Browsing named entities in Rebellion Record: a Diary of American Events, Diary from December 17, 1860 - April 30, 1864 (ed. Frank Moore). You can also browse the collection for Colliersville (New York, United States) or search for Colliersville (New York, United States) in all documents.

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October 12. Jefferson Davis, accompanied by General Bragg and staff, visited the battle-field of Chickamauga. He complimented the General in the highest terms, remarking that his soldiers were entitled to the gratitude of the country for their heroism, and promising them that the green fields of Tennessee would shortly again be theirs. --the Union cavalry, under Colonel Hatch, in pursuit of the rebels, who were retreating from the battle-field of Colliersville, overtook them at Ingham's Mills, a point on Coldwater River, three miles from Byhalia, Miss. The rebels were posted in a strong position, but were compelled to retreat after a fight of two hours, with a loss of over fifty in killed and wounded.
October 13. A fight took place at Wyatts, a town on the Tallahatchie River, Miss., between a party of rebels retreating from Colliersville, Tenn., and the National cavalry under Colonel Hatch. The place had previously been fortified and was surrounded by a deep trench. By the aid of pontoon-bridges the rebels had succeeded in crossing their horses and stores, so that their whole force was rendered available for repelling the Union troops. They had upward of three thousand men, with nine pieces of artillery, and were sheltered by the log-houses of which the town was composed; the Union force was less than two thousand five hundred, with eight pieces of artillery. The fight commenced at three o'clock in the afternoon, by the enemy attempting to force back the Union left. In this they failed. They next massed their forces to break the centre, but were driven back. Slowly Colonel Hatch advanced his line, driving the enemy back step by step. Thus the afternoon wore away, till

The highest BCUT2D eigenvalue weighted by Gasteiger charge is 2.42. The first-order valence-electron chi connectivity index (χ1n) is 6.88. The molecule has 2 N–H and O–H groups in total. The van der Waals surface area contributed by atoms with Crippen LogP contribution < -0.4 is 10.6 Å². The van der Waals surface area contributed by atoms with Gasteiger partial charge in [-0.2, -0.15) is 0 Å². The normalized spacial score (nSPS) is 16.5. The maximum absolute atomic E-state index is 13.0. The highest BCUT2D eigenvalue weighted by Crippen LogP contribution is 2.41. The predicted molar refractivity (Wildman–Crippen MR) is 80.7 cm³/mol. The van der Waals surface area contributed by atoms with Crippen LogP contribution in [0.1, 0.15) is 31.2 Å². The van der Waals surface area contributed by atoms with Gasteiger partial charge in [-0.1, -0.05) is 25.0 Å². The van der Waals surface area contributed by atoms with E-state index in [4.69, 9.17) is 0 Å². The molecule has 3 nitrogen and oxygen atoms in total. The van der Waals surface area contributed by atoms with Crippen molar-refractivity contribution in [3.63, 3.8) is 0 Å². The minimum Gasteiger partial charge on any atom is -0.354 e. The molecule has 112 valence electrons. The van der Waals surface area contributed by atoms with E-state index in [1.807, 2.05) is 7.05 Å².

October 25. Colliersville, Tenn., was again attacked by the rebels, who were repulsed and driven off.--one hundred and fifty armed guerrillas crossed White River, Ark., going north to operate against steamers at Council Bend.--the battle of Pine Bluff, Ark., was fought this day.--(Doc. 207.)
sioners, not exceeding twenty acres for each head of a family. The description of the land, when located, to be accompanied by the deposit of the Government price, about one dollar and twenty-five cents per acre. Major--General Granger reported, from Nashville, Tennessee, that he sent a detachment of cavalry from that place, under Colonel Shelby, to pursue Hawkins and other guerrillas. He overtook Hawkins near Piney Factory, and routed and pursued him to Centreville, where he made a stand; routed him again, and pursued him until his forces dispersed. The rebel loss was fifteen or twenty killed, and sixty-six prisoners. The Union loss was slight.--General Thomas's Report. The battle of Bayou Grand Coteau, La., also known as the battle of Bayou Bourbeaux, was fought this day.--(Doc. 7.) Colliersville, Tenn., was attacked by a body of rebels, belonging to the command of General Chalmers, who was repulsed with some loss, by the Nationals, under the command of Colonel Hatch.